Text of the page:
The Royal Navy Observer School grew out of HM Naval Seaplane Training School at RNAS Lee-on-Solent as a result of a series of changes of identity and parent unit. From 1918 until 1939 the Royal Air Force was responsible for naval aviation, including training and provision of aircrew to the Royal Navy. With the return of naval aviation to the Royal Navy on 24 May 1939, the Observer School was established as 750 Naval Air Squadron of the Fleet Air Arm. During World War II the squadron moved to Trinidad to continue training aircrew. It was temporarily disbanded in October 1945. The squadron reformed in 1952 and is currently based at RNAS Culdrose, where it trains approximately 30 Royal Navy observers every year.
The Royal Navy established HM Naval Seaplane Training School on 30 July 1917 at Lee-on-Solent; the unit was responsible for the training of seaplane pilots and observers. When the Royal Naval Air Service and the Royal Flying Corps merged on 1 April 1918 to form the Royal Air Force, the school was renamed No. 209 Training Depot.
Throughout the early 1920s pilots and observers of seaplanes were trained at Lee-on-Solent under a variety of names; from 1921 the base was renamed the RAF Seaplane Training School, and from 1923, the RAF School of Naval Co-operation. Although the school now concentrated on observer training, from 1925 all naval aircrew were provided by the RAF, and training of naval officers as observers ceased. During this period the primary training aircraft was the Fairey IIID.
From 1932 Lee-on-Solent was provided with a full airfield and became the headquarters of the RAF's Coastal Command. Observer training continued apace and the airfield was home to a wide range of naval aircraft including Fairey Seals, Hawker Ospreys, Blackburn Sharks, Supermarine Walruses, and Fairey Swordfishes. Telegraphist air gunners were also trained at Lee-on-Solent in the years leading up to the Second World War.
750 Naval Air Squadron was formed at RNAS Ford on 24 May 1939 from the Royal Navy Observer School, but after Ford was bombed early in the war, it moved to RNAS Yeovilton. Changing title from a school to a squadron did not change its basic purpose, which was the training of observers for the Fleet Air Arm. The squadron initially flew Hawker Ospreys and Blackburn Sharks, but in November 1940 it moved to Piarco Savannah (HMS Goshawk) in Trinidad and at about the same time re-equipped with Fairey Albacores.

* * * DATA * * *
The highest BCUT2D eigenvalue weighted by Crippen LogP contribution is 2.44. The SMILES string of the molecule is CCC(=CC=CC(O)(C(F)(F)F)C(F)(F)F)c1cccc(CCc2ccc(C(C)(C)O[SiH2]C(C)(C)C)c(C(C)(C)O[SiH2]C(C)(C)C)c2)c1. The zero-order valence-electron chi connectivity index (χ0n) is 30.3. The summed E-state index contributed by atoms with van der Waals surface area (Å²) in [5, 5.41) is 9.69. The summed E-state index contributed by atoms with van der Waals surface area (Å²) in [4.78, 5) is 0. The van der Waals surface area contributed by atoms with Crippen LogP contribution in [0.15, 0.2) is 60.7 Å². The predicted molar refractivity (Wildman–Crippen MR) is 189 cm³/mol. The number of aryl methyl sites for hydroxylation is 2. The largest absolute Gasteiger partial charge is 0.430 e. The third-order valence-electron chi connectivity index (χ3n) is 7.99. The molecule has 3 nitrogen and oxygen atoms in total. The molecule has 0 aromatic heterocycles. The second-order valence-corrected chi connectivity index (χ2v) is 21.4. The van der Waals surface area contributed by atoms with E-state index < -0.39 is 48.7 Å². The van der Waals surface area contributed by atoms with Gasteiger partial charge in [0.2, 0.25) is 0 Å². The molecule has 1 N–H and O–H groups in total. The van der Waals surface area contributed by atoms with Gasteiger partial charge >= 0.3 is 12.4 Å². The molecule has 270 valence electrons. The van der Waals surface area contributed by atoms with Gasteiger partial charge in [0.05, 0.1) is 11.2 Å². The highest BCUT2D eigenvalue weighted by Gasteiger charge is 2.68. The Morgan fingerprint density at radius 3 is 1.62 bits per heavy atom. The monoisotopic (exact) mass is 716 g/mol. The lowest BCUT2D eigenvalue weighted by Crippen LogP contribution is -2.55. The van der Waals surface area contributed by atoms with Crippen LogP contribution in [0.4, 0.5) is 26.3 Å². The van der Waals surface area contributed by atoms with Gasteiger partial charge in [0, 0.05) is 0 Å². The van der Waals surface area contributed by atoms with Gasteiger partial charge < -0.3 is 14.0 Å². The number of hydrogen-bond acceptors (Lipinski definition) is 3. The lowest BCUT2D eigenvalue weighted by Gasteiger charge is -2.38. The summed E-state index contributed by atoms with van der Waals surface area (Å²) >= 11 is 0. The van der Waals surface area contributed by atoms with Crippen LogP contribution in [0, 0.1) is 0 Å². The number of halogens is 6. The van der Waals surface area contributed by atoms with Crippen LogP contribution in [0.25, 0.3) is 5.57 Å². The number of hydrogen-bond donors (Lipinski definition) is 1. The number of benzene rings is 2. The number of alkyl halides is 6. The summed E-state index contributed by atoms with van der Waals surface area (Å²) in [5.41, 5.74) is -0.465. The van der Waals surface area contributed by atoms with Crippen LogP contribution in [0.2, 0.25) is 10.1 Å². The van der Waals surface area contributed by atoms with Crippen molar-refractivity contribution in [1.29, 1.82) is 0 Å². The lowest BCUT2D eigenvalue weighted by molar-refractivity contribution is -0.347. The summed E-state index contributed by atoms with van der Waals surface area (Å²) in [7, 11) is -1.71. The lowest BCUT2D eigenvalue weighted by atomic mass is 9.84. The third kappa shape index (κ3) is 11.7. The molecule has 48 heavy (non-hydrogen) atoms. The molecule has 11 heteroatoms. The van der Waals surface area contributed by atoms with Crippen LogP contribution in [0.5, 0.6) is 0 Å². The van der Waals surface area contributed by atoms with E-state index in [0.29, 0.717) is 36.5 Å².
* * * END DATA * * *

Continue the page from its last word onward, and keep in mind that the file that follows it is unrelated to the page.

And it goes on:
On 15 January 1941, 21 officers and 121 ratings from 749, 750 and 752 squadrons sailed from Liverpool on SS Almeda Star bound for Trinidad. Two days later German submarine U-96 sank Almeda Star in heavy seas 35 miles (56 km) north of Rockall. There were no survivors.
The squadron operated in Trinidad for the duration of World War II and was disbanded on 10 October 1945. The squadron reformed on 17 April 1952 at RNAS St Merryn. At first it was equipped with twelve Fairey Barracudas and four Avro Ansons, but in 1953 the Fairey Firefly T7 and Percival Sea Prince T1 aircraft were introduced, and in the same year the squadron moved to RNAS Culdrose. In 1955 the squadron changed its name to the Observer and Air Signal School. After discontinuing the training of air telegraphists, it changed again to the Observer School in May 1959.
The squadron moved to Hal Far (HMS Falcon), Malta in October 1959, and in 1965 it was transferred again, this time to RNAS Lossiemouth. The last move came in 1972, back to RNAS Culdrose,still equipped with the Sea Prince T1. These were replaced by the Jetstream T2 in 1978 and in 1992 the squadron became the first naval air squadron to achieve 50 unbroken years in commission. (Note in 2017 now 75!).
Formerly flying the T2 & T3 versions of the BAe Jetstream, 750 NAS is tasked with providing Basic Flying Training for the Fleet Air Arm's observers. After undergoing initial training at Britannia Royal Naval College, trainee aircrew officers join for a seven-month period of training in all aspects of airborne navigation, airmanship and other tactical skills. This is conducted in classrooms as well as in the air and in a computer-controlled simulator. Upon completion of this course they will be ready for advanced flying training and will be streamed for their eventual specialisation.
On completion of flying training observers can serve in Westland Sea King, AgustaWestland AW159 Wildcat or AgustaWestland Merlin helicopters. These aircraft help extend the eyes and ears of the fleet at sea and are integral to the ASuW and ASW capabilities of the RN
In 2011, the Jetstreams were replaced by Avenger T1 aircraft, modified Hawker Beechcraft King Air 350ERs, as part of the UK Military Flying Training System. The Squadron operates four commercially owned but military-registered aircraft, employing a mixture of military and civilian personnel to achieve the instructional task. As well as training Fleet Air Arm observers and aircrewmen, it also carries out training for Weapon System Operators (Early Warning) for the Royal Air Force.
Since 1939 705 NAS has flown 13 types of aircraft:Blackburn Shark II
Fairey Albacore I
Fairey Barracuda II & TR3
North American Harvard
Avro Anson I
Percival Sea Prince T1
Fairey Firefly T7
Airspeed Oxford I
de Havilland Sea Vampire T22
de Havilland Sea Venom FAW21 & FAW22
de Havilland Sea Devon C20
Handley Page (later BAe) Jetstream T2 & T3
Beechcraft Avenger T1